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Ministers unveil ’10 year vision’ to solve nation’s social care crisis

Ministers unveil ’10 year vision’ to solve the nation’s social care crisis but campaigners blast the plan as an ‘underpowered saloon car when a Formula One car is needed’ and ex-health secretary Jeremy Hunt says it ‘falls far short’

  • Ministers today unveiled their ’10 year vision’ for solving UK’s social care crisis 
  • White paper sets out how some of the extra cash for social care will be spent
  • But campaigners have criticised the plan and said it does not go far enough
  • Jeremy Hunt called it a ‘disappointment given extent of the crisis in social care’


Ministers today unveiled their ’10 year vision’ for solving the nation’s social care crisis but campaigners warned the plan does not go far enough while ex-health secretary Jeremy Hunt labelled it a ‘disappointment’. 

Health Secretary Sajid Javid said the plan ‘clearly lays out how we will make the system fairer and better to serve everyone’. 

But charity bosses blasted the offering as they said the Government had produced ‘an underpowered saloon car’ rather than the ‘Formula One vehicle that was required’.

Ministers today unveiled their ’10 year vision’ for solving the UK’s social care crisis but campaigners warned the plan does not go far enough

Jeremy Hunt, the chairman of the Health and Social Care Select Committee, said the plan was a 'disappointment given the extent of the crisis in social care'

Jeremy Hunt, the chairman of the Health and Social Care Select Committee, said the plan was a ‘disappointment given the extent of the crisis in social care’

The Government is pressing ahead with an overhaul of the social care system which will include introducing a new £86,000 cap on costs. 

It has already announced the creation of a new Health and Social Care Levy which will raise an extra £5.4billion in tax to provide a funding boost to the NHS and care sector.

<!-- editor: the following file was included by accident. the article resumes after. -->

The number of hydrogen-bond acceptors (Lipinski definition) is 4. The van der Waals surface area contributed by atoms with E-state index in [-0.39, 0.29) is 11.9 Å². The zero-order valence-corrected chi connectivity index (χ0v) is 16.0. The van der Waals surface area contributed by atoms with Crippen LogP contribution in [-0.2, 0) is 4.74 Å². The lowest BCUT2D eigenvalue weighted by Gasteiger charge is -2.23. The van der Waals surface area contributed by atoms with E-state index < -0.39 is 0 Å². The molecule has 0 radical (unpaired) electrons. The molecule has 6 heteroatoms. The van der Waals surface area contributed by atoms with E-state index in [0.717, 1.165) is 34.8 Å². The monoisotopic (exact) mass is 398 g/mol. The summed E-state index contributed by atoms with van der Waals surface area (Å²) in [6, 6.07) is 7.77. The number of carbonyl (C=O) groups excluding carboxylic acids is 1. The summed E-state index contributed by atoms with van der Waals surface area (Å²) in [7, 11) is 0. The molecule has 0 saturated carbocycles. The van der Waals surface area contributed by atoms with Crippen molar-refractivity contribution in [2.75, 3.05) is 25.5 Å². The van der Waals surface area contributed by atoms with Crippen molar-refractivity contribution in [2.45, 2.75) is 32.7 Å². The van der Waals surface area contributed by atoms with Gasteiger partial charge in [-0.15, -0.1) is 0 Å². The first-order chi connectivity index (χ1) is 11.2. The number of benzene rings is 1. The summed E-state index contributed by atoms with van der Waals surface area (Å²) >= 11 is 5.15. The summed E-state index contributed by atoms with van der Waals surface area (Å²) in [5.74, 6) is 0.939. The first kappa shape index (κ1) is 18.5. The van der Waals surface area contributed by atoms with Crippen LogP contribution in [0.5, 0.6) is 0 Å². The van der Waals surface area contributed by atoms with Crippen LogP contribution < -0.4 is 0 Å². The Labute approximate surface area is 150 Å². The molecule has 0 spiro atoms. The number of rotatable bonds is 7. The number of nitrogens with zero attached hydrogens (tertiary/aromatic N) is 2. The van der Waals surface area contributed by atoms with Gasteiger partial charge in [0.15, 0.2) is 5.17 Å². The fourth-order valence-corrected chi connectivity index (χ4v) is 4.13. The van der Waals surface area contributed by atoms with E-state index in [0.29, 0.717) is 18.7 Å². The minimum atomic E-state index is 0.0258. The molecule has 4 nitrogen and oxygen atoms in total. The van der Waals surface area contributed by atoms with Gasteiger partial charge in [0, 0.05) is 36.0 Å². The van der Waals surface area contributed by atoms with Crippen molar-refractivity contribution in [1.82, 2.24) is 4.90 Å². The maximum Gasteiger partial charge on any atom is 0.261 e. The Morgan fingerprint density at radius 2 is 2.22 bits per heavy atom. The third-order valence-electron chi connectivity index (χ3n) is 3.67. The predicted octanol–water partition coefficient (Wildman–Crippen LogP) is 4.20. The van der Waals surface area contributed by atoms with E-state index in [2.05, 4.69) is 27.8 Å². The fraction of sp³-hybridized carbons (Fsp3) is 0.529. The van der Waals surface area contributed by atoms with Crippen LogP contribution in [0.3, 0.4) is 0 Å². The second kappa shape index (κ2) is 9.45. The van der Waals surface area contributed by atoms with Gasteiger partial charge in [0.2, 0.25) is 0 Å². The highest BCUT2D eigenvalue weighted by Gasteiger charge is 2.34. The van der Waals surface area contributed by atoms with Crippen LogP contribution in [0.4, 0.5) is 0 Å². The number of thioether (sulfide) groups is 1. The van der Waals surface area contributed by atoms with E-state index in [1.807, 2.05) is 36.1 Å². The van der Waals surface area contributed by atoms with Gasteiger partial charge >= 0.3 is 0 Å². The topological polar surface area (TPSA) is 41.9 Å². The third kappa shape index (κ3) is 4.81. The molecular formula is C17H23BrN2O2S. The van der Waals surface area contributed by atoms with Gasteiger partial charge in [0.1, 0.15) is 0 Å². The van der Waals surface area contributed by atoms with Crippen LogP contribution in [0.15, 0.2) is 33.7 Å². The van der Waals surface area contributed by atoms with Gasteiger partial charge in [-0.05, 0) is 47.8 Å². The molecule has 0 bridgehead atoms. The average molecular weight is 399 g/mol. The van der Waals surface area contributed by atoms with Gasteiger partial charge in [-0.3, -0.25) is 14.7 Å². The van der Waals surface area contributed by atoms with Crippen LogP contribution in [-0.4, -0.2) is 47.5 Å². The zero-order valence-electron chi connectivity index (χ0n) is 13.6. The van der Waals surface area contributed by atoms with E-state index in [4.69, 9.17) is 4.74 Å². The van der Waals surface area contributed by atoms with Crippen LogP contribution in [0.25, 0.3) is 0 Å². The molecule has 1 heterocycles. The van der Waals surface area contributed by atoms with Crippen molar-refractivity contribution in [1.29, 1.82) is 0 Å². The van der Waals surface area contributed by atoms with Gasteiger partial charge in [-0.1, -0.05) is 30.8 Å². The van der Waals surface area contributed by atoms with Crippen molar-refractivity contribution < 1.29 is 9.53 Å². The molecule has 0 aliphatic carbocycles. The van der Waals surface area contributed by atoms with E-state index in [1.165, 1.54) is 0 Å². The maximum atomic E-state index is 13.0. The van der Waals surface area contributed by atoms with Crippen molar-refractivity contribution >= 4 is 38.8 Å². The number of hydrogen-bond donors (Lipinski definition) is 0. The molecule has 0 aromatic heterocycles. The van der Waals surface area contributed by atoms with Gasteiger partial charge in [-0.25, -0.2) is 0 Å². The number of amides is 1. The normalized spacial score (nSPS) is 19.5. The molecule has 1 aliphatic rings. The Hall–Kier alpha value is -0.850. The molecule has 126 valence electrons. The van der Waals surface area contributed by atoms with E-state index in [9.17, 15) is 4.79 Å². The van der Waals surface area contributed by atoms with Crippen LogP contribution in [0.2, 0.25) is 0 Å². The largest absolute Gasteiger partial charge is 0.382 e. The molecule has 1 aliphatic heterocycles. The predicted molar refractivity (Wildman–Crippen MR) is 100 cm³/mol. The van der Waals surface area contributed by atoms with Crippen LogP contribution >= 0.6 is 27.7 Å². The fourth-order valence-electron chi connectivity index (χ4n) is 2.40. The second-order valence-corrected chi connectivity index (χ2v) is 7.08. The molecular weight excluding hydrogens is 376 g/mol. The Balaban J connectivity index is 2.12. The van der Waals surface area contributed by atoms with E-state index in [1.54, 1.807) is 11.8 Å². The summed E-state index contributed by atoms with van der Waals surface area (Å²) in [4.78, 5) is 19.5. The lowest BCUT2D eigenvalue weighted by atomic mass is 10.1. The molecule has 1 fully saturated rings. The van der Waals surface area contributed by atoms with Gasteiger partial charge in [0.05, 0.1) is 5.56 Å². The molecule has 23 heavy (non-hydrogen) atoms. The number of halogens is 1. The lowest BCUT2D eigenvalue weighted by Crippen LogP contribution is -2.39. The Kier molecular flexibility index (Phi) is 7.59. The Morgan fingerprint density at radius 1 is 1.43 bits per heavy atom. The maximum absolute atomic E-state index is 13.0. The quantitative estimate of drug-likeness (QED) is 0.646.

Ministers this afternoon published a white paper which sets out how some of that money will be spent over the next three years.      

Some £300million will be allocated to increase the range and amount of new supported housing. 

A new practical repairs service will be set up so that people will be able to ask for help to adapt their own homes to enable them to remain living independently for longer. 

At least £150million will be spent on rolling out new technology to support independent living while £500million will be invested in training support for the 1.5million strong adult social care workforce.       

Mr Javid said: ‘This ten-year vision clearly lays out how we will make the system fairer and better to serve everyone, from the millions of people receiving care to those who are providing it.

‘We are investing in our country’s future – boosting support to help people live at home with their families for longer and ensuring that health and care work hand in hand so people get the help they need.’

But Labour’s shadow care minister Liz Kendall said the white paper ‘falls woefully short of the mark’ as she claimed the Government had failed to address the immediate pressures facing social care. 

Mr Hunt, the Tory chairman of the Health and Social Care Select Committee, said the plan was a ‘disappointment given the extent of the crisis in social care’. 

He said: ‘Providing an additional £1.7billion in funding over three years falls far short of the annual £7billion sum that our evidence found would be necessary to fix social care.

But Health Secretary Sajid Javid said the plan 'clearly lays out how we will make the system fairer and better to serve everyone'

But Health Secretary Sajid Javid said the plan ‘clearly lays out how we will make the system fairer and better to serve everyone’

‘The White Paper states that it provides an “ambitious ten year vision”, but it doesn’t acknowledge the scale of extra resource needed to realise that vision, based on the crisis the sector faces right now.’ 

Caroline Abrahams, charity director of Age UK and co-chair of the Care and Support Alliance, said a lack of investment means changes in the sector will be modest and slow, despite urgent immediate challenges.

She said: ‘Rather than the Formula One vehicle that was required, the paper is an underpowered saloon car at best.’

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